There are many long established armsmakers that have licensed their name to manufacturers of CO2 pistols, and nearly all of the famous German brands have signed on with Umarex. Makes sense, Umarex is a German manufacturer and they own the greatest name in German firearms, Walther. But I would wager that Heckler & Koch, established in 1949, has become almost as famous the world over in just 69 years (Walther built its first handguns more than a century ago and thus has quite a head start on Heckler & Koch).read more
From a purely technical evaluation of each gun and holster combination, there’s one clear choice, but it comes from weighing the specific advantages and disadvantages of each. The first consideration, since this is not a law enforcement or military open carry evaluation, is ease of concealment with a duty-sized handgun. All four CO2 models accurately duplicate the size and approximate weight of their centerfire counterparts, so for training purposes they all work and work well with the holsters shown.read more
Deciding on a modern gun and holster combination is actually quite a bit more difficult than a vintage, or pre-WWII gun and holster. There, the choice for a number two could easily have fallen to one of the early-style CO2 1911 models and a World War Supply Tanker shoulder holster; an excellent combination. My choice would have been my custom weathered Gletcher Tokarev TT-33 and the World War Supply Tokarev holster. Choosing a modern day blowback action CO2 model presents a far more varied field, which also makes the point that there are a lot of modern pistols available as CO2 models. Getting the right gun and holster combination can be equally difficult. Back in the pre-WWII era most semi-auto handguns had unique contours and dedicated holsters like those for the Luger P.08 and Walther P.38, or PPK, Russian handguns also had distinctive shapes so again holsters were limited to specific guns and there were few choices. Today, there are more holster makers than gun manufacturers and choices abound for every conceivable handgun and means of carry.read more
Legendary holster maker and personal defense authority John Bianchi, in his book “Point Blank” noted one basic tenet about carrying a firearm, “Master one gun and one holster.” In the world of concealed carry that is sage advice, though some people have more than one carry gun and more than one holster, depending upon the situation where concealed carry is warranted. (Bianchi also holds the world record for concealing the most handguns at one time, a total of 32 pistols). The idea behind the one gun, one holster rule, is to know your carry gun and holster so well that their use becomes intuitive. How this translates to training with air pistols, which is fast becoming a common and affordable means, is no different, and in many cases the holster in use is the same one that will carry the actual centerfire counterpart to the CO2 powered training gun. But that is not the idea behind this article. Rather this is literally based on one gun and one holster, as in, “if I could only have one air pistol and holster what would it be? And honestly, this is a lot more difficult to answer with an air pistol than an actual cartridge-firing handgun for self defense. With the most recent CO2 models one not only has contemporary handguns to consider but almost the entire 19th and 20th century as well, with CO2 models offering designs that date back to the 1870s! To make this choice a little easier, let’s limit it to semi-auto pistols from any period, and there has to be a good holster available to pair with it. For me, that opens several doors but there is only one I am going to walk through to get my personal favorite, the one blowback action CO2 pistol I would choose hands down if I could only have one; the Umarex Mauser Broomhandle Model 712 and the Chisholm’s Trail Model 712 holster, belt and magazine pouch.read more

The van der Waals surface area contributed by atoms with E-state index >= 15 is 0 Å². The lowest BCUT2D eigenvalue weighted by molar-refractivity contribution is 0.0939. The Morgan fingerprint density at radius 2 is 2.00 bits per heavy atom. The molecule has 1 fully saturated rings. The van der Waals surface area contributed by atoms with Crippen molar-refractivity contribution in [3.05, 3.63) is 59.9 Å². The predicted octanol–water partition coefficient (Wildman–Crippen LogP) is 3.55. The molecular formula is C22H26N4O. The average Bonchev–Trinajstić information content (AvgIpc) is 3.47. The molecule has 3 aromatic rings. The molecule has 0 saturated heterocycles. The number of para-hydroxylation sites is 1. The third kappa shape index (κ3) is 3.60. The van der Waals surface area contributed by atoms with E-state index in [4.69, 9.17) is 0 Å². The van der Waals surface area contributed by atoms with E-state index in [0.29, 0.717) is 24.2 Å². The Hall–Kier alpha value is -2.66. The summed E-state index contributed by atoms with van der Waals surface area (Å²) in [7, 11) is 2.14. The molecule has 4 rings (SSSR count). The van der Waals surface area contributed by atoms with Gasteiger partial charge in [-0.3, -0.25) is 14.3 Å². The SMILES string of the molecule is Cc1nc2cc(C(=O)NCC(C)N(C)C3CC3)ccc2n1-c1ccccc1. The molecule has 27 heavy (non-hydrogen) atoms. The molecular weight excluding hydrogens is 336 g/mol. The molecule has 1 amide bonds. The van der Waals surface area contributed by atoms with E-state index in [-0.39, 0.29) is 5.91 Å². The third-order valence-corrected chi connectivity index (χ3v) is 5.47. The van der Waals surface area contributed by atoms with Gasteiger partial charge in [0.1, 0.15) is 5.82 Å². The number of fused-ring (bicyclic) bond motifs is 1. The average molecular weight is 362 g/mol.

Sometimes a plan comes together, and sometimes it doesn’t. This is the latter. Last week in my review of the new ASG CZ-75 SP-01 Shadow I encountered a problem with the rear sight being too low to align the red fiber optic sight at POA for a 6 o’clock hold on the target. The Shadow was shooting low and left. After correcting my own POA by aiming high and right, I had fairly decent accuracy results.
One feature this new CZ has over the standard CZ-75 model is a true dovetailed combat-style rear sight which can be unscrewed and removed from the dovetail in the slide. In the accompanying photos I have done that and then proceeded to make a small paper shim from a piece of a National 10-Meter pistol target, which is a fairly think piece of paper. I cut the square to the size of the area under the rear sight and then punched a screw hole in it. I used a glue stick to make the paper shim stick to the underside of the sight directly under the screw hole and then reattached it to the slide. The thickness of the paper allowed me to leave the screw a little looser and the rear sight not cinched all the way down. This gave me the equivalent of about three clicks in elevation on an adjustable sight. And that is the most you can get. Any greater thickness of paper and there isn’t enough clearance at the back of the sight to get the dovetail back into the slide. Trust me, I tried.read more